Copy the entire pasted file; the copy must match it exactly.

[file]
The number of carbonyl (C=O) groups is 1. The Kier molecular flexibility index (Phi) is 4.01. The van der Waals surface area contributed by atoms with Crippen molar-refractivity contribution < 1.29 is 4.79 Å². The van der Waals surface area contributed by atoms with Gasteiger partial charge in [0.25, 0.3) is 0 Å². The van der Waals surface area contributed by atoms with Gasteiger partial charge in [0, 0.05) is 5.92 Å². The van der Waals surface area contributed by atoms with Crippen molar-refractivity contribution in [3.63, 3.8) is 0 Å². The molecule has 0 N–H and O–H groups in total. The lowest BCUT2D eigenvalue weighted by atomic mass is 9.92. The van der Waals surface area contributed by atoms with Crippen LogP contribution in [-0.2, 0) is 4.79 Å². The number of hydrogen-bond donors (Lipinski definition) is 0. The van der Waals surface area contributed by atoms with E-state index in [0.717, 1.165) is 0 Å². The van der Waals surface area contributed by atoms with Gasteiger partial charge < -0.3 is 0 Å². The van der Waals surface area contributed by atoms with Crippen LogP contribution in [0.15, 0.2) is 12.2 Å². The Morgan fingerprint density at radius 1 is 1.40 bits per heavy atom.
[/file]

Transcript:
The number of carbonyl (C=O) groups is 1. The Kier molecular flexibility index (Phi) is 4.01. The van der Waals surface area contributed by atoms with Crippen molar-refractivity contribution < 1.29 is 4.79 Å². The van der Waals surface area contributed by atoms with Gasteiger partial charge in [0.25, 0.3) is 0 Å². The van der Waals surface area contributed by atoms with Gasteiger partial charge in [0, 0.05) is 5.92 Å². The van der Waals surface area contributed by atoms with Crippen molar-refractivity contribution in [3.63, 3.8) is 0 Å². The molecule has 0 N–H and O–H groups in total. The lowest BCUT2D eigenvalue weighted by atomic mass is 9.92. The van der Waals surface area contributed by atoms with Crippen LogP contribution in [-0.2, 0) is 4.79 Å². The number of hydrogen-bond donors (Lipinski definition) is 0. The van der Waals surface area contributed by atoms with E-state index in [0.717, 1.165) is 0 Å². The van der Waals surface area contributed by atoms with Gasteiger partial charge < -0.3 is 0 Å². The van der Waals surface area contributed by atoms with Crippen LogP contribution in [0.15, 0.2) is 12.2 Å². The Morgan fingerprint density at radius 1 is 1.40 bits per heavy atom.